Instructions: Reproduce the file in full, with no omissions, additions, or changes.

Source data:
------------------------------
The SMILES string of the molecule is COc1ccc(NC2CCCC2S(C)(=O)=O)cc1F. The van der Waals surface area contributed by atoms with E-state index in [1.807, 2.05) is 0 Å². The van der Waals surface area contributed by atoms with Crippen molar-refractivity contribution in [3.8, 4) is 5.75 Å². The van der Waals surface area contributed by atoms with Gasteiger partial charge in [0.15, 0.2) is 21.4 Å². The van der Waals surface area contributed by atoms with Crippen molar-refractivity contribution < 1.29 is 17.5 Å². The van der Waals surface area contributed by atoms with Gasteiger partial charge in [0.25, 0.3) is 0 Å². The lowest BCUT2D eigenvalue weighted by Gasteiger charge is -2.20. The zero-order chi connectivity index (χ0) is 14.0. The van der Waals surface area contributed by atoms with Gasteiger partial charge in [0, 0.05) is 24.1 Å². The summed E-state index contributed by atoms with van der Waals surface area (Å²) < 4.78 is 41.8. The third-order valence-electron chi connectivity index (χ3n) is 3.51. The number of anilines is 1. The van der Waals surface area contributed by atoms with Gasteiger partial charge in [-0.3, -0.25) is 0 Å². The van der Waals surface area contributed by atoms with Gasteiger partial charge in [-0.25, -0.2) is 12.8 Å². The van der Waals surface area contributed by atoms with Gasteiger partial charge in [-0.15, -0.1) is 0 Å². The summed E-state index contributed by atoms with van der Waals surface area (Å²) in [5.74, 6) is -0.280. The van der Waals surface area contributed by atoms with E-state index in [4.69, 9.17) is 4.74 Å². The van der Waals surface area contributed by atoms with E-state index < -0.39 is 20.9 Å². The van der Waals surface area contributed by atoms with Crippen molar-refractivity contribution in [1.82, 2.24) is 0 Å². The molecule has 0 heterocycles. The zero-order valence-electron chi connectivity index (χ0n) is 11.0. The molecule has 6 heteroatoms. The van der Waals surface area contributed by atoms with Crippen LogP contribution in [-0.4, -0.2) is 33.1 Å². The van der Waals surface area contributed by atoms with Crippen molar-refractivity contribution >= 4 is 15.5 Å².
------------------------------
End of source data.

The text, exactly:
The SMILES string of the molecule is COc1ccc(NC2CCCC2S(C)(=O)=O)cc1F. The van der Waals surface area contributed by atoms with E-state index in [1.807, 2.05) is 0 Å². The van der Waals surface area contributed by atoms with Crippen molar-refractivity contribution in [3.8, 4) is 5.75 Å². The van der Waals surface area contributed by atoms with Gasteiger partial charge in [0.15, 0.2) is 21.4 Å². The van der Waals surface area contributed by atoms with Crippen molar-refractivity contribution < 1.29 is 17.5 Å². The van der Waals surface area contributed by atoms with Gasteiger partial charge in [0.25, 0.3) is 0 Å². The lowest BCUT2D eigenvalue weighted by Gasteiger charge is -2.20. The zero-order chi connectivity index (χ0) is 14.0. The van der Waals surface area contributed by atoms with Gasteiger partial charge in [0, 0.05) is 24.1 Å². The summed E-state index contributed by atoms with van der Waals surface area (Å²) < 4.78 is 41.8. The third-order valence-electron chi connectivity index (χ3n) is 3.51. The number of anilines is 1. The van der Waals surface area contributed by atoms with Gasteiger partial charge in [-0.3, -0.25) is 0 Å². The van der Waals surface area contributed by atoms with Gasteiger partial charge in [-0.25, -0.2) is 12.8 Å². The van der Waals surface area contributed by atoms with Gasteiger partial charge in [-0.15, -0.1) is 0 Å². The summed E-state index contributed by atoms with van der Waals surface area (Å²) in [5.74, 6) is -0.280. The van der Waals surface area contributed by atoms with E-state index in [4.69, 9.17) is 4.74 Å². The van der Waals surface area contributed by atoms with E-state index < -0.39 is 20.9 Å². The van der Waals surface area contributed by atoms with Crippen molar-refractivity contribution in [1.82, 2.24) is 0 Å². The molecule has 0 heterocycles. The zero-order valence-electron chi connectivity index (χ0n) is 11.0. The molecule has 6 heteroatoms. The van der Waals surface area contributed by atoms with Crippen LogP contribution in [-0.4, -0.2) is 33.1 Å². The van der Waals surface area contributed by atoms with Crippen molar-refractivity contribution >= 4 is 15.5 Å².